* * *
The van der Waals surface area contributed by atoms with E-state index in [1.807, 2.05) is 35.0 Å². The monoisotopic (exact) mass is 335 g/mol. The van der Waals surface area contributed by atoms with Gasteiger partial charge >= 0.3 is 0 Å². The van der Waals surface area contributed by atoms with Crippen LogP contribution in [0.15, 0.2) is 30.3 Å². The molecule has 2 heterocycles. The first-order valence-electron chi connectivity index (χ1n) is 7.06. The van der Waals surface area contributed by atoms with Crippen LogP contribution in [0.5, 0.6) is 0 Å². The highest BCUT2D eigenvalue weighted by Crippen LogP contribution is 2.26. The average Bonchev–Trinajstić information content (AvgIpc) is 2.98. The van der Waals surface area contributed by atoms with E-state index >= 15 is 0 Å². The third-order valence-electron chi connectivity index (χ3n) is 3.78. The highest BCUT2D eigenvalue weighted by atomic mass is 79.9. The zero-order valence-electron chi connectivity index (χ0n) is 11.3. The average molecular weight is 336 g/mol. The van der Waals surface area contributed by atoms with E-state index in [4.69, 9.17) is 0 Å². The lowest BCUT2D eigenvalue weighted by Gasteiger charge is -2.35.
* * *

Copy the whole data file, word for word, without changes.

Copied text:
The van der Waals surface area contributed by atoms with E-state index in [1.807, 2.05) is 35.0 Å². The monoisotopic (exact) mass is 335 g/mol. The van der Waals surface area contributed by atoms with Gasteiger partial charge >= 0.3 is 0 Å². The van der Waals surface area contributed by atoms with Crippen LogP contribution in [0.15, 0.2) is 30.3 Å². The molecule has 2 heterocycles. The first-order valence-electron chi connectivity index (χ1n) is 7.06. The van der Waals surface area contributed by atoms with Crippen LogP contribution in [0.5, 0.6) is 0 Å². The highest BCUT2D eigenvalue weighted by Crippen LogP contribution is 2.26. The average Bonchev–Trinajstić information content (AvgIpc) is 2.98. The van der Waals surface area contributed by atoms with E-state index >= 15 is 0 Å². The third-order valence-electron chi connectivity index (χ3n) is 3.78. The highest BCUT2D eigenvalue weighted by atomic mass is 79.9. The zero-order valence-electron chi connectivity index (χ0n) is 11.3. The average molecular weight is 336 g/mol. The van der Waals surface area contributed by atoms with E-state index in [4.69, 9.17) is 0 Å². The lowest BCUT2D eigenvalue weighted by Gasteiger charge is -2.35.